First Amendment law admittedly is arcane, but occasionally becomes important in the context of how industries ought to be regulated. One thorny issue is whether social media apps actually are platforms or publishers. It matters. The traditional poles of regulation have had unregulated and protected “free speech” rules applied to publishers, while common carriers are regulated.
The distinction is that a publisher exercises editorial judgment, and picks and chooses what it will say. The common carrier, such as a railroad, electrical or gas utility, merely transports, and does not choose.
As applied to internet app platforms, the claim has been that the likes of Facebook and Twitter only transport, or allow, content and views to be expressed; they do not “publish” by exercising editorial control. The problem is that they now do so, even if they remain a mix of platform and publisher.
Hybrid matters have emerged. Radio and television broadcasting, as well as cable TV services, historically were not as unrestricted as newspapers or magazines, in part because they use public rights of way or public airwaves. Also, broadcasters once were covered by a fairness doctrine that restricted complete broadcaster publishing freedom, even if, generally speaking, stations had freedom to program their content.
In the case of broadcasting, choices also were made about “who” has the right of free speech, the speaker or the listener. Though we might argue it was the speaker whose rights are protected, broadcasting regulation often has shifted that “right” to the listener. That is what the equal time rule or fairness doctrine implies.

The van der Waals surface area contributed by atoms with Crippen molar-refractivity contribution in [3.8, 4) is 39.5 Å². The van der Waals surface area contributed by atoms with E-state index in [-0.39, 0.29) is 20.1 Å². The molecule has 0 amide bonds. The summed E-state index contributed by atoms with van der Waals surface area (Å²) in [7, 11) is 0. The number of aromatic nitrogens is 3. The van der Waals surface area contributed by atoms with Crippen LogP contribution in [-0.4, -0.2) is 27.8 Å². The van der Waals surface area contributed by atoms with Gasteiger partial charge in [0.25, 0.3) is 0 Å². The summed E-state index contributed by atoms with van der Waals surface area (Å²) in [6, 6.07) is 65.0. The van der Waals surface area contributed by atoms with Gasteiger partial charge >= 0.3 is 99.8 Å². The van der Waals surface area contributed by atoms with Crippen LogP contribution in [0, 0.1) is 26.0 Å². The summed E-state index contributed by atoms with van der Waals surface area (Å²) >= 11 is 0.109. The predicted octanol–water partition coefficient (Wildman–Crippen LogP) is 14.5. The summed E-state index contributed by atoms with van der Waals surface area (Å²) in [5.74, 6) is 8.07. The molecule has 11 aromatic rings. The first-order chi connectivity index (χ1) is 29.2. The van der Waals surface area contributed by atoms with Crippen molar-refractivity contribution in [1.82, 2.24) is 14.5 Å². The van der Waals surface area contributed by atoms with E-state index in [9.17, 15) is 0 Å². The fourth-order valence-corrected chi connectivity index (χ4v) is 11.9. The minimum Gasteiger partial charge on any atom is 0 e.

Nor is the matter as simple as originally intended, to protect citizens and speakers from restrictions by government entities. The original notion was that political speech, in particular, was what needed protection. Over time, the range of expressions deemed to be protected political speech has been extended.
While the First Amendment only protects citizens from government restraint, most would agree that private entities (big platforms) arguably have an equally-chilling impact on citizen free political expression.
To the extent that Facebook and Twitter claim to be “platforms,” they arguably operate as do common carriers, in the specific sense of “transporting” what others say, not saying themselves. To the extent they exercise actual editorial control, they act as publishers (as do newspapers, magazines, radio stations, web sites).
To complicate matters, this is not to say Twitter and Facebook, as legal entities, have no “right of political speech” as entities speaking for themselves. They do have such rights. What is confused is speech rights held by the speakers on their platforms, as compared to the “readers or viewers” on their platforms. When Twitter censors speakers, it is because Twitter claims to protect “readers and viewers,” not speakers.
And that is part of the philosophical underpinning of the “platform or publisher” discussions. There are elements beyond free speech implications, but the choice of “whose political rights to protect” is in play. It is not merely the issue of whether Twitter is a common carrier or a publisher.
There also is the key matter of whether the right of political free speech is possessed by the speaker or the viewer or listener or reader. Traditional First Amendment rights have been for the speaker in the case of newspapers and magazines, generally in favor of the speaker in the case of radio, TV or cable TV, but with a shift in the direction of protecting the rights of viewers or listeners.
That same distinction now shapes our understanding of how political free speech is protected when platforms are so dominant.